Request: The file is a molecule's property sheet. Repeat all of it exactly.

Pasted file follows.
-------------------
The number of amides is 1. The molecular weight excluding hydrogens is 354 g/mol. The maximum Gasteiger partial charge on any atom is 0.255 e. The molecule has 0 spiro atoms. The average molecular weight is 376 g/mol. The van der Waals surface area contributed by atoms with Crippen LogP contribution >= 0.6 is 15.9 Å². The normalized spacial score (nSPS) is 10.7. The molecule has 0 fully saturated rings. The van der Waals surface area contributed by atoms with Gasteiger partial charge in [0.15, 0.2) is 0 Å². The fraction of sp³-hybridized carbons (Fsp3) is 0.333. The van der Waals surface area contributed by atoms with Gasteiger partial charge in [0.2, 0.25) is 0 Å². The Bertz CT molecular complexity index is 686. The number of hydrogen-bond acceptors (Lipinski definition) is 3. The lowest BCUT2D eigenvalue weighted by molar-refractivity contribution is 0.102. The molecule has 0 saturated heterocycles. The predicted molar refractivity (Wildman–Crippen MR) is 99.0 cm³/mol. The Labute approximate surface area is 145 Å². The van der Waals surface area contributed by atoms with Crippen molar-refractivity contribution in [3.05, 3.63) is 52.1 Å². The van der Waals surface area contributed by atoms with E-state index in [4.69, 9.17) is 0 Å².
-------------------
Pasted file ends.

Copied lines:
The number of amides is 1. The molecular weight excluding hydrogens is 354 g/mol. The maximum Gasteiger partial charge on any atom is 0.255 e. The molecule has 0 spiro atoms. The average molecular weight is 376 g/mol. The van der Waals surface area contributed by atoms with Crippen LogP contribution >= 0.6 is 15.9 Å². The normalized spacial score (nSPS) is 10.7. The molecule has 0 fully saturated rings. The van der Waals surface area contributed by atoms with Gasteiger partial charge in [0.15, 0.2) is 0 Å². The fraction of sp³-hybridized carbons (Fsp3) is 0.333. The van der Waals surface area contributed by atoms with Gasteiger partial charge in [0.2, 0.25) is 0 Å². The Bertz CT molecular complexity index is 686. The number of hydrogen-bond acceptors (Lipinski definition) is 3. The lowest BCUT2D eigenvalue weighted by molar-refractivity contribution is 0.102. The molecule has 0 saturated heterocycles. The predicted molar refractivity (Wildman–Crippen MR) is 99.0 cm³/mol. The Labute approximate surface area is 145 Å². The van der Waals surface area contributed by atoms with Crippen molar-refractivity contribution in [3.05, 3.63) is 52.1 Å². The van der Waals surface area contributed by atoms with E-state index in [4.69, 9.17) is 0 Å².